FDA questions on long term benefits of Orlistat
Jan 21, 2006 - 5:12:37 PM

Efficacy concerns surrounding GlaxoSmithKline's orlistat may prove to be a bigger hurdle to overcome than safety or self-selection issues as the firm pursues an Rx-to-OTC switch of the drug.

Although the proposed OTC dose of 60 mg shows statistically significant weight loss, 'there is no evi­dence presented that a modest, transient weight loss due to orlistat will afford any long-term clinical benefit through either a change in behavior or a reduced risk of serious clinical diseases manifested by being over­weight,' an FDA review of studies on the drug finds.

The FDA documents, released Jan. 20, question whether GSK's proposed six-month treatment submitted under the trade name Alli would be beneficial for a 'chronic' condition such as obesity.

The documents were released in advance of a Jan. 23 review of the switch proposal by the agency's Nonprescription Drugs and Endocrinologic & Metabolic Drugs advisory committees.

GSK filed the orlistat switch application in June after purchasing licensing rights to the drug's OTC version from Roche in July 2004.

According to the agency, drug treatment for chronic conditions 'must be maintained long-term or chronically' to result in clinical benefit.

"It is difficult to define the clinical benefits of short-term treatment with orlistat," FDA states.

"Although not studied by the sponsor, it is well known that once weight-loss treatment is stopped, lost weight is quickly regained and improvements in co-morbidities become undone."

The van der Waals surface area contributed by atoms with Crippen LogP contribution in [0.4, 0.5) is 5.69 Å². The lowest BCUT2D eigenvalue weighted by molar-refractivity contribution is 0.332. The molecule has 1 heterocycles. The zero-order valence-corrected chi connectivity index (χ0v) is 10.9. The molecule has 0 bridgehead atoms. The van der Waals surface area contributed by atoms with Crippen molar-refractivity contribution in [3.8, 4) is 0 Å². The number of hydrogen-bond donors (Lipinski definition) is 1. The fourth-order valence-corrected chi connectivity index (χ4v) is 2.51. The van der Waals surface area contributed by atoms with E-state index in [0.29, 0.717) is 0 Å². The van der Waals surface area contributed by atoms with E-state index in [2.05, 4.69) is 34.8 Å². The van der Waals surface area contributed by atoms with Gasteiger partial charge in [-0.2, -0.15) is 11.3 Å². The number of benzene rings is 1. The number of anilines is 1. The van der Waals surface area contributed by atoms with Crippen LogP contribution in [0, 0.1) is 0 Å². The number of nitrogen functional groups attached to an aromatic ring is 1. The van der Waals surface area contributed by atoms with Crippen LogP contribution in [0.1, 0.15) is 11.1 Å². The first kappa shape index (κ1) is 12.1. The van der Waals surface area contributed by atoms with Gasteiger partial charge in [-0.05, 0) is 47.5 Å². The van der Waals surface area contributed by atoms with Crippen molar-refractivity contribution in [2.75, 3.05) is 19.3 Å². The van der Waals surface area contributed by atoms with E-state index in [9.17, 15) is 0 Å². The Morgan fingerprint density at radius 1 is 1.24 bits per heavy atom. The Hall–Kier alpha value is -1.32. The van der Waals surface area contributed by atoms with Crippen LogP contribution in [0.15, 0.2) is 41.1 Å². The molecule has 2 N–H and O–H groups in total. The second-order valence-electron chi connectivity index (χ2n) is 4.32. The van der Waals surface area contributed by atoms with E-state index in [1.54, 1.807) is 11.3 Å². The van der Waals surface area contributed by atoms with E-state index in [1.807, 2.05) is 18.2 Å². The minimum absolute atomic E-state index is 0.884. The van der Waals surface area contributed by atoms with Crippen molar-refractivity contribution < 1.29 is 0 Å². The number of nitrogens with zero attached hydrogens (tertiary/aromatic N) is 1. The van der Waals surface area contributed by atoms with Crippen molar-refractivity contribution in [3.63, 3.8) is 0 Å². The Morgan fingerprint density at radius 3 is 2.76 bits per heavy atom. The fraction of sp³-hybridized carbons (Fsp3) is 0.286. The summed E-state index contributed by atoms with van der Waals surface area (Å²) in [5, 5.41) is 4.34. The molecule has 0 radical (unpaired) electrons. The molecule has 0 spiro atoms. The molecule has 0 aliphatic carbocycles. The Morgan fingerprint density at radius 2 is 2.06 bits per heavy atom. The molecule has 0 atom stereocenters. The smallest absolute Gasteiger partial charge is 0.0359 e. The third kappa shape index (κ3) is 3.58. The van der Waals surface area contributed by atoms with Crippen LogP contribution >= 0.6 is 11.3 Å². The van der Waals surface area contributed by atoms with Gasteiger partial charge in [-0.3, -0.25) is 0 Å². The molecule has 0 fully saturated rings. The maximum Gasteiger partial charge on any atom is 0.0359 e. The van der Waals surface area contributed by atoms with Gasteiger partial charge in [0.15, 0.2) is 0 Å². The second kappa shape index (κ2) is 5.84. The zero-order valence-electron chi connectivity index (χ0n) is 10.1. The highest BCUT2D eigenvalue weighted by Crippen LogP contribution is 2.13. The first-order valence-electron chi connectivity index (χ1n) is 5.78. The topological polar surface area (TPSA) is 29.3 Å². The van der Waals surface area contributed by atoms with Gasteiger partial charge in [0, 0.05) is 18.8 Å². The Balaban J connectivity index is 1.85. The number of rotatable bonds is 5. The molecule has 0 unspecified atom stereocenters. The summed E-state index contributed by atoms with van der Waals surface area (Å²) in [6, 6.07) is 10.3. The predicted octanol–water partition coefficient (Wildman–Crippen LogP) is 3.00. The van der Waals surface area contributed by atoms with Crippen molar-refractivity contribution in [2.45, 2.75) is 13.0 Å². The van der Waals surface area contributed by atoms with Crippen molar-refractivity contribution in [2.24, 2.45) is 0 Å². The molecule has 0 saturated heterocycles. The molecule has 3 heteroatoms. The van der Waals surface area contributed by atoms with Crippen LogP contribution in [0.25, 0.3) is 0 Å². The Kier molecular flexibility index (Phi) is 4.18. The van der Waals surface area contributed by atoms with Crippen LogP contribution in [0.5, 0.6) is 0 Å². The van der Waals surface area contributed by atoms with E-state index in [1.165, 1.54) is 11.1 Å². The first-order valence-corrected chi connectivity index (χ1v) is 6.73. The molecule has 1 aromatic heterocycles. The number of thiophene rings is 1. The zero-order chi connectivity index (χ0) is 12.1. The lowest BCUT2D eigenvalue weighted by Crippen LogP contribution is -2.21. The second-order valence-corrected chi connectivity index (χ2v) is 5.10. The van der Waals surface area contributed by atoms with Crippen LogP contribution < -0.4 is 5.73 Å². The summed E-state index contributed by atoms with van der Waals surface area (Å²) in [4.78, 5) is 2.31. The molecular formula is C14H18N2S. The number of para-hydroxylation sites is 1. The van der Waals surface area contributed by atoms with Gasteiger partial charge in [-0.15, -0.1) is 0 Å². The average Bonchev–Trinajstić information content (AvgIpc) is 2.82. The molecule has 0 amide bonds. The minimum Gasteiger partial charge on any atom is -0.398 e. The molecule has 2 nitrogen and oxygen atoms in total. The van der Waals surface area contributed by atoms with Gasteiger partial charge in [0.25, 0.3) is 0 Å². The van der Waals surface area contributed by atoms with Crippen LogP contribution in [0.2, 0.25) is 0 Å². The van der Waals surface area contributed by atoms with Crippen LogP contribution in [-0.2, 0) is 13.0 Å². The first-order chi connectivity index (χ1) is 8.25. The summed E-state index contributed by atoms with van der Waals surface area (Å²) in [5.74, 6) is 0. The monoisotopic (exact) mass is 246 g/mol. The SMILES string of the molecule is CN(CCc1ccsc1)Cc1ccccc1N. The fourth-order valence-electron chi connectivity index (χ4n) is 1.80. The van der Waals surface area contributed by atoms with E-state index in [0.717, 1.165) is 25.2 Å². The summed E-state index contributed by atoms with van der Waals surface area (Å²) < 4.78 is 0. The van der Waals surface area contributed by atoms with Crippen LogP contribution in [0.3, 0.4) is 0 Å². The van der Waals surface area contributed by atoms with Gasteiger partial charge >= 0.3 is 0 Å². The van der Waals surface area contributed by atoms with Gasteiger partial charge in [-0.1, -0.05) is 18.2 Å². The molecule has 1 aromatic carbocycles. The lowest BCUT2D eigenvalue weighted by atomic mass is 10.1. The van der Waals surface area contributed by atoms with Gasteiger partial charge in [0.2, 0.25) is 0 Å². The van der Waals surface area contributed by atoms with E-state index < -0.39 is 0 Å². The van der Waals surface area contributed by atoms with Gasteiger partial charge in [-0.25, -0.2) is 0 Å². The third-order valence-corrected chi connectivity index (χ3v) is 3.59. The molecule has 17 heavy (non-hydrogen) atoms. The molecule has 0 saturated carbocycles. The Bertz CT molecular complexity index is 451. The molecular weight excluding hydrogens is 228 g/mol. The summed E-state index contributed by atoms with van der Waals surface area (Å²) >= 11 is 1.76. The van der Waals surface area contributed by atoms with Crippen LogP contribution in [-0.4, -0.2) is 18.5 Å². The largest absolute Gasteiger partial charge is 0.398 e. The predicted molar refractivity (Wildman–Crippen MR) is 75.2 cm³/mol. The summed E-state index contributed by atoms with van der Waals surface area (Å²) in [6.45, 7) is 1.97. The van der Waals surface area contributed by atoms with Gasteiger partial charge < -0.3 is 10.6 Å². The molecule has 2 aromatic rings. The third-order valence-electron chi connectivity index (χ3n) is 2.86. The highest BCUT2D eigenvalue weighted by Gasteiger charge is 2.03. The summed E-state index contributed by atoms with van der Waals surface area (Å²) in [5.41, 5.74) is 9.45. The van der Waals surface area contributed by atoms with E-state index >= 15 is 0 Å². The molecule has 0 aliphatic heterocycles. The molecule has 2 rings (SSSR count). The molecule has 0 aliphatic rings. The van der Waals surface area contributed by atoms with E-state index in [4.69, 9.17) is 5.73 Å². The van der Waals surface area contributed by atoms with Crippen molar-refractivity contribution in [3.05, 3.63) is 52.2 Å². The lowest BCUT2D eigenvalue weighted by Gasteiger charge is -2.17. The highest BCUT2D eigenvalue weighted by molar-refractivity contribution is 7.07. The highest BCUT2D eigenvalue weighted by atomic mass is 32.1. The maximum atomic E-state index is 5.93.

Efficacy of orlistat use in �mildly overweight� people with a Body Mass Index of 25-28 also was questioned in the agency's review.

Comparing studies conducted for orlistat's Rx approval and proposed switch "raise[s] the possibility that orlistat may be less effective in mildly overweight individuals than in obese subjects," the agency states.

The prescription NDA study was conducted in people with a BMI of at least 28. Among the subjects, a 5% or greater weight loss was achieved by 42% of those who took a 60 mg dose, 45% of subjects who took a 120 mg dose and 23% of those taking placebo.

In a more recent study conducted to support an orlistat switch, participants had a BMI of 25-28. A 5% or more weight loss was achieved in 36% of those taking the 60 mg dose and 28% taking placebo.

The difficulty in determining the benefits of short-term treatment is "further complicated," the agency states, because "some evidence suggests that the overweight BMI range of 25- <30 is not associated with increased mortality

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